Associate Professor of History
My research focuses on the Peruvian military and the history of the Cold War in Latin America. I am also a trained anthropologist, I have done research on the gendered impact of political violence in Peru as a consequence of the internal armed conflict (1980-1992).
At Franklin I teach world history, historiography, and Latin American history. I am also very much interested in leading study abroad programs. So far, I have taken students to Costa Rica and Great Britain, where I have taught classes on the Cultural History of the Cold War in Latin America, and England, the 1960s and the Beatles, respectively.
In my classes students learn about the most important historical events that have shaped Mesoamerican, South American and Caribbean societies the way they are today. We discuss some of the challenging narratives that have tried to explain the longer history of the continent as well as its geographic, ethnic and racial diversity. Some of the topics that we discuss in class are food, sports, music, and film. Students also develop an appreciation for certain cultural artifacts that are important components of Latin American popular culture such as salsa and soccer.
2011-2012, Gender Studies Program, Teaching Apprenticeship, University of Notre Dame.
2010-2011, Kellogg Institute, Dissertation Year Fellowship, University of Notre Dame.
2016, Franklin College Runkle Faculty Development Fund to travel to Tepoztlan, Mexico.
Presenter of the Paper “The School of Commandos, Body and Violence in pre and post-conflict Peru” in the Government Response to Fight Violence and Crime in Latin America Panel, LASA Conference, May 2016.
“Velasco, Nationalist Rhetoric, and Military Culture in Cold War Peru”, The Peculiar Revolution: Rethinking the Peruvian Experiment, 1968-1975, Carlos Aguirre and Paulo Drinot (eds.), Texas University Press, Spring 2017, forthcoming.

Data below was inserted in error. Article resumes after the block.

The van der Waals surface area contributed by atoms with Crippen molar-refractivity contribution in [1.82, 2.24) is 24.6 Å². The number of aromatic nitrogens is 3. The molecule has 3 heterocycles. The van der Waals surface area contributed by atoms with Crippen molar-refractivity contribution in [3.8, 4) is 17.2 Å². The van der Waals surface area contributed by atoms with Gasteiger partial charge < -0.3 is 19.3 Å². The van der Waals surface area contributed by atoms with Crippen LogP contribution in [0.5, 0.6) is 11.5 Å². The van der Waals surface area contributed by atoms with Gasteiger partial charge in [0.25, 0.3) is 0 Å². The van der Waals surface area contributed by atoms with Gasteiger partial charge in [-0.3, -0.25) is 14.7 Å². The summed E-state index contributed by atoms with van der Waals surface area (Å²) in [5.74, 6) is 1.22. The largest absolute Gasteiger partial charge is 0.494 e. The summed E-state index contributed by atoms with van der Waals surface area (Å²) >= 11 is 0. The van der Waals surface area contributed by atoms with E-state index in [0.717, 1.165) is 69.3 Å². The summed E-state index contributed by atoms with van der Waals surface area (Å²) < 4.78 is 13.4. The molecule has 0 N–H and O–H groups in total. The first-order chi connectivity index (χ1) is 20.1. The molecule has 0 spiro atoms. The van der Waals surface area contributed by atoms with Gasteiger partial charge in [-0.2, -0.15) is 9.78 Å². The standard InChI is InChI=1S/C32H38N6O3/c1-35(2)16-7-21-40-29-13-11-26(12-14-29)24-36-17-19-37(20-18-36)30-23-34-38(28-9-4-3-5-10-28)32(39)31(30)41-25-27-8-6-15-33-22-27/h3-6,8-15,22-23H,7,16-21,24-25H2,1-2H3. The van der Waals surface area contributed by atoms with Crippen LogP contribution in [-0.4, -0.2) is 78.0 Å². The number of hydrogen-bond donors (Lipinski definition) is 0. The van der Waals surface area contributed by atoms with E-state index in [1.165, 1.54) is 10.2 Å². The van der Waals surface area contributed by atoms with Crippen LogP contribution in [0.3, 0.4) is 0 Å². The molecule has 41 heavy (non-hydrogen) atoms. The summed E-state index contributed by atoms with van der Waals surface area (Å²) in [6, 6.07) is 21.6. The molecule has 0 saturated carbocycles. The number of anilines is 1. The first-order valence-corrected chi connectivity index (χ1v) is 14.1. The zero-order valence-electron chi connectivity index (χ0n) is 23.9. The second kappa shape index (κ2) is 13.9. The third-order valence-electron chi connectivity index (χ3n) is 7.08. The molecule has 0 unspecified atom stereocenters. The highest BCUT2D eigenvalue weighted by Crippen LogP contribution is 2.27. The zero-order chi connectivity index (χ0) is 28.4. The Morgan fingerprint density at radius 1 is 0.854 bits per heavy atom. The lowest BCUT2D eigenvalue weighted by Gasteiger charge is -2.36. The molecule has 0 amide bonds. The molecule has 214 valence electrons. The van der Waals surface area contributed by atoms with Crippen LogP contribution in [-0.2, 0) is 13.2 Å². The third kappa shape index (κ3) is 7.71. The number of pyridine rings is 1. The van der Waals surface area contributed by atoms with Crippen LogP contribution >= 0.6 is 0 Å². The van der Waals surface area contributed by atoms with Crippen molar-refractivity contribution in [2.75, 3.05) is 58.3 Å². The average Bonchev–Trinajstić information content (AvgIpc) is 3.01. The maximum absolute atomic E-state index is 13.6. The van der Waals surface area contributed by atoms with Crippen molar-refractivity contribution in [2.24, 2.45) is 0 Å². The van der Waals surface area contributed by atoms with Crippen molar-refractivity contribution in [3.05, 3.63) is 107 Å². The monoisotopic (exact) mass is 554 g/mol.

´Hoy o nunca´: la celebración de la batalla de sángrar y La reivindicación de memorias locales en la provincia de Canta, Políticas del Reconocimiento, de Diferencia y Ciudadanía Maria Eugenia Ulfe and Rocio Trinidad (eds.), Fall 2017, forthcoming.
“Ejercito cholificado: reflexiones sobre la apertura del ejército peruano hacia los sectores populares”. Iconos, Revista de Ciencias Sociales No.26. Populismo militar y etnicidad en los Andes. FLACSO, Quito, Ecuador, 2006.
“Dr. Hurtado is the most engaging and kindhearted professor I have ever had. She is so easy to approach and knowledgeable on so many different subjects. She is always sure to send me articles about topics she knows I am interested in, or that she thinks would be beneficial and upholds the lifelong learning value.” – Taylor Mull ’16
In my spare time I love cooking. I have incorporated my love for ethnic food in the content of some of my history classes. I also love traveling. My husband and I usually go to South America in the summer.